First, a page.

Why is Solar Energy Renewable?

Why is Solar Energy Renewable?

When it comes to solar energy companies, there is a lot to discuss. Where do they source their materials, who becomes a solar installer, and why is solar energy important. . . The list of questions can go on and on. Still, one of the more interesting questions to ask is, “Why is solar energy renewable?” 

Although the term has been associated with solar companies almost since its inception, many people are still unaware of what this designation actually means. With the help of evolvsolar.com, we hope to educate the masses on exactly what renewable energy is and why solar energy is considered to be renewable. Let’s start at the beginning, which is understanding why we need energy in the first place. 

Why Do We Need Energy?

Every living creature needs some amount of energy to continue its existence. When you touch your skin and feel warmth, you are feeling the loss of energy from within your body through an exothermic reaction. This is the energy that our bodies create, which is derived from the materials we eat and the actions we perform. 

So, in some sense, we need energy to produce more energy. But, we also need energy to keep ourselves safe. For instance, a fire is basically just observable energy, and we used this resource to keep ourselves warm during winter and also prepare our food, among the many other aspects of our lives that it has played a role in. 

And, all of this energy consumption is only what we can attribute equally to dolphins, people or insects. Once we get into the modern era of vehicles, computers, airplanes and other electrical devices, we can begin to see why energy has become such an important topic, as these things all require vast amounts of energy to function.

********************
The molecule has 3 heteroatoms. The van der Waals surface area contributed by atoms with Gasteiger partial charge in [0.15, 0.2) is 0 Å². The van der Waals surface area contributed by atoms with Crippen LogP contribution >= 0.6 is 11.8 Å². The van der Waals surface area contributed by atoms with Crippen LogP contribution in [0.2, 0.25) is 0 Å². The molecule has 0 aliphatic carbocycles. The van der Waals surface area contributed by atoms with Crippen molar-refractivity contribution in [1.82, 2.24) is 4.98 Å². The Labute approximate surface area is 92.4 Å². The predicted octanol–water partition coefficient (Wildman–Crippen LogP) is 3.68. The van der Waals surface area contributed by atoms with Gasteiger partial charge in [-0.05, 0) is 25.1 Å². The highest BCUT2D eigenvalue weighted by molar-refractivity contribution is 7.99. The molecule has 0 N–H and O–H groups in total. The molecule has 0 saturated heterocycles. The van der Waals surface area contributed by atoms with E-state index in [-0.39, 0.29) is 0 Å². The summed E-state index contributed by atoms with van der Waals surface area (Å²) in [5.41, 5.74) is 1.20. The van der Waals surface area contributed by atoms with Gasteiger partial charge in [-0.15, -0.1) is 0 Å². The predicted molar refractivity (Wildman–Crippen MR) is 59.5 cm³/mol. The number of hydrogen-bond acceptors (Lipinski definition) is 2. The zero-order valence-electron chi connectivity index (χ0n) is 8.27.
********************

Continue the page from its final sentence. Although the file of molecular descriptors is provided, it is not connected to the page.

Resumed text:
Where Does Energy Come From?

There’s a fair amount of science that could be involved with this answer, but we’ll stick to the basics. Energy is present in all matter, but some things have more power than others. The static electricity that builds on your clothes in the dryer, for instance, is one example of energy transfer, which is relatively minimal. The energy contained in millennia-old subterranean liquid (oil) is significantly greater.  

Two things are worth noting about energy. The first is that it cannot be created or destroyed, meaning that everything is essentially trading energy. The second is that all things strive to create equilibrium or a lack of change, meaning that something with too little energy will seek more, and vice versa. 

Why is Some Energy Renewable?

Interestingly, the term renewable energy is a bit of a misnomer. After all, we aren’t creating new energy (see above) when we use renewable resources. We are still taking it from somewhere else, using it for whatever purpose and then letting it dissipate back into the environment. So why are some techniques renewable and not others? 

Well, when it comes to the energy harvested by solar companies, it is considered a virtually never-ending supply. The sun can’t help but send out its rays, they will continue until the sun dies, and our planet will always be in the way of at least a portion of them. Essentially what this means is that we do not have to worry about where the energy comes from. 

With things like natural gas or crude oil, however, the energy is finite. It likely also comes from the sun in a roundabout way, but in harvesting it, we are also fundamentally changing how our planet works. These materials are an important part of the process our planet goes through to renew itself and continue operating as it should.